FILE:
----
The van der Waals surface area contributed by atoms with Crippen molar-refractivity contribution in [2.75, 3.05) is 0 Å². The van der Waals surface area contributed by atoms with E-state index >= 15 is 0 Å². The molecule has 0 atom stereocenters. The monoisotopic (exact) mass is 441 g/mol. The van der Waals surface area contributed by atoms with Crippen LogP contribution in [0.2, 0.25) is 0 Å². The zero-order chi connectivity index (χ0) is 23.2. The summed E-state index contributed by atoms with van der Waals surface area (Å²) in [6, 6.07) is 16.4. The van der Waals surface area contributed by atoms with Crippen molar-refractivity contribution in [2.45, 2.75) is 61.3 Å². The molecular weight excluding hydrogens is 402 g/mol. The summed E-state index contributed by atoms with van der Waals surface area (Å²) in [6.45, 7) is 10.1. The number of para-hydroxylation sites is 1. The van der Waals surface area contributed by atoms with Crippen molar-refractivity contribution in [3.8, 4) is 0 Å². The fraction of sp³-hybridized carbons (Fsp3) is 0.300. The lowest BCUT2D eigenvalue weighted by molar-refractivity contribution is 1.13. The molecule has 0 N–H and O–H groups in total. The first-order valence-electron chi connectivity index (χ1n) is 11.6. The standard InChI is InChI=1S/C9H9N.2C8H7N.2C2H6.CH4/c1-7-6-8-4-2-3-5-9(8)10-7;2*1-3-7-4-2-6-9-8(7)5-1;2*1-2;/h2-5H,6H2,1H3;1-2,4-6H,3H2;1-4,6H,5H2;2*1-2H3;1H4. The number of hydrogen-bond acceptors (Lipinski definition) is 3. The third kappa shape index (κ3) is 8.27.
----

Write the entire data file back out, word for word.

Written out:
The van der Waals surface area contributed by atoms with Crippen molar-refractivity contribution in [2.75, 3.05) is 0 Å². The van der Waals surface area contributed by atoms with E-state index >= 15 is 0 Å². The molecule has 0 atom stereocenters. The monoisotopic (exact) mass is 441 g/mol. The van der Waals surface area contributed by atoms with Crippen LogP contribution in [0.2, 0.25) is 0 Å². The zero-order chi connectivity index (χ0) is 23.2. The summed E-state index contributed by atoms with van der Waals surface area (Å²) in [6, 6.07) is 16.4. The van der Waals surface area contributed by atoms with Crippen molar-refractivity contribution in [2.45, 2.75) is 61.3 Å². The molecular weight excluding hydrogens is 402 g/mol. The summed E-state index contributed by atoms with van der Waals surface area (Å²) in [6.45, 7) is 10.1. The number of para-hydroxylation sites is 1. The van der Waals surface area contributed by atoms with Crippen molar-refractivity contribution in [3.8, 4) is 0 Å². The fraction of sp³-hybridized carbons (Fsp3) is 0.300. The lowest BCUT2D eigenvalue weighted by molar-refractivity contribution is 1.13. The molecule has 0 N–H and O–H groups in total. The first-order valence-electron chi connectivity index (χ1n) is 11.6. The standard InChI is InChI=1S/C9H9N.2C8H7N.2C2H6.CH4/c1-7-6-8-4-2-3-5-9(8)10-7;2*1-3-7-4-2-6-9-8(7)5-1;2*1-2;/h2-5H,6H2,1H3;1-2,4-6H,3H2;1-4,6H,5H2;2*1-2H3;1H4. The number of hydrogen-bond acceptors (Lipinski definition) is 3. The third kappa shape index (κ3) is 8.27.